Naomi Novik
Aug 31, 2015

Imagine a land far, far away where an evil Wood marks the boundaries around small towns. This Wood is a constant reminder to the citizens of Dvernik and other towns that they need the wizard called Dragon to protect them from its powers. In exchange for protecting them, he comes every ten years and selects a young girl to live with him and those girls never return to live in the valley. So it is not surprising that the girls up for the choosing do not want to leave their families and their lives, both of which they hold dear. One choosing day, the Dragon mistakenly chooses clumsy Agnieszka over Kasia, who has been groomed for the selection. Or is it a mistake?

The Dragon sees something in Agnieszka that no one else has noticed and only after a while does she begin to understand how she has been different all along. And this realization comes only in the nick of time as the Wood begins to use its powers to try to destroy the towns of the valley which it surrounds. Agnieszka must learn to use her powers and help the Dragon bring about the end of corruption from the Wood.

Uprooted is epic; it seems as if Agnieszka's and the Dragon's magic will never stop being tested. They begin a journey together to help princes, save friends, fight evil, manipulate other wizards and build back a corruption-free world. The Wood is strong and powerful and readers will be taken on a ride that will leave most people wondering what will come next. Not a huge fan of fantasy, this one was a bit long for me; however, that may be just part of the fantasy experience. I enjoyed reading about Agnieszka and the Dragon's relationship and how it blossomed but was quick to judge when Agnieszka seemed to be just a ignorant and pouty young girl. The story is interesting and has real-life application. This book isn't all the hype implied and requires a commitment on the reader's part. Naomi Novik's writing style is a little lacking in that she wrote as if her readers were supposed to catch on to what was happening, all while leaving out bits of information. Maybe it is supposed to be written for the screen? Who knows. But I think it would be a good movie, maybe better than the book.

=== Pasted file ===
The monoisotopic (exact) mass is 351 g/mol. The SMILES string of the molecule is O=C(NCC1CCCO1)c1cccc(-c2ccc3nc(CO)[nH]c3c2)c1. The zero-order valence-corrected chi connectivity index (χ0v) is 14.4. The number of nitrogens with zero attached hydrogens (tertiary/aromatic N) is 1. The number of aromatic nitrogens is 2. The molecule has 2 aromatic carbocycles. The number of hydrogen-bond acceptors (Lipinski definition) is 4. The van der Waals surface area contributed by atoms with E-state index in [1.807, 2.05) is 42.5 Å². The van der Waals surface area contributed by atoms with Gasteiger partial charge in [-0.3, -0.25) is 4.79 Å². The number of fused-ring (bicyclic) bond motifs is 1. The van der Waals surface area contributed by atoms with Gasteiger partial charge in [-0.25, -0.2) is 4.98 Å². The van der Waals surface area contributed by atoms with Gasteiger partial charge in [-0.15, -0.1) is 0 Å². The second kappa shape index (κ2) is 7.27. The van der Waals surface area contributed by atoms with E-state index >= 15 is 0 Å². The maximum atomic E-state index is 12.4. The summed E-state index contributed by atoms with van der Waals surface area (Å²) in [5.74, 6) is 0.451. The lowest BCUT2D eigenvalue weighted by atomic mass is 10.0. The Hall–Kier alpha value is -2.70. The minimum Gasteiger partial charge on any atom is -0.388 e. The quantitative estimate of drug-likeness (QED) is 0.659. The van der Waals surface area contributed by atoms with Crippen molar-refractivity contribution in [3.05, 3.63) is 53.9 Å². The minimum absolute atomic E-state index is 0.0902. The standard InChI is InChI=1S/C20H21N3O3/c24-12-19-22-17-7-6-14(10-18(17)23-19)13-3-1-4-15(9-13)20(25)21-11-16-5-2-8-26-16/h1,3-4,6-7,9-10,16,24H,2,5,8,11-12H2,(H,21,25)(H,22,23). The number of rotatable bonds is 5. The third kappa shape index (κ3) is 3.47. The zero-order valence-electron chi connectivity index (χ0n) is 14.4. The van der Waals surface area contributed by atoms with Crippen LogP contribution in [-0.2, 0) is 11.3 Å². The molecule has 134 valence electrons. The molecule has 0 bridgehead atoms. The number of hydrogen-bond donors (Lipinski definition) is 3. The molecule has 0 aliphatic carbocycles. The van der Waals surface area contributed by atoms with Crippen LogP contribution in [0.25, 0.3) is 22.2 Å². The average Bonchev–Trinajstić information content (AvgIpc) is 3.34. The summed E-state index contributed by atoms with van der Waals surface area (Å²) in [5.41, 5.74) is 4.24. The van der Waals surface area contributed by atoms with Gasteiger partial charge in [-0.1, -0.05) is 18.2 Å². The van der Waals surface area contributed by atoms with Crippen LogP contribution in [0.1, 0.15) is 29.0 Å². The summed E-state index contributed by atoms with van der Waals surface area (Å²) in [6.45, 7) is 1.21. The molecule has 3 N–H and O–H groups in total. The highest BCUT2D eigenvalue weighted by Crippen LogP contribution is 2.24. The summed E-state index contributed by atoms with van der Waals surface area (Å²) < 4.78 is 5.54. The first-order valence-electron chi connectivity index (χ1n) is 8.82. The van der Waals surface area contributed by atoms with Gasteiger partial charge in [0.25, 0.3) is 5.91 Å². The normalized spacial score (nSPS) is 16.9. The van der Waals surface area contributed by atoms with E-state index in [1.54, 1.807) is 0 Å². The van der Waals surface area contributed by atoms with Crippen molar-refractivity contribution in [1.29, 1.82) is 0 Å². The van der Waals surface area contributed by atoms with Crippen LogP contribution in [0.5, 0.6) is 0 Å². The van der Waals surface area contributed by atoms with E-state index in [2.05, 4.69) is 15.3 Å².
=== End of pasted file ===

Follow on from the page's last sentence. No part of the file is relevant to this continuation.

Reviewed by Library Staff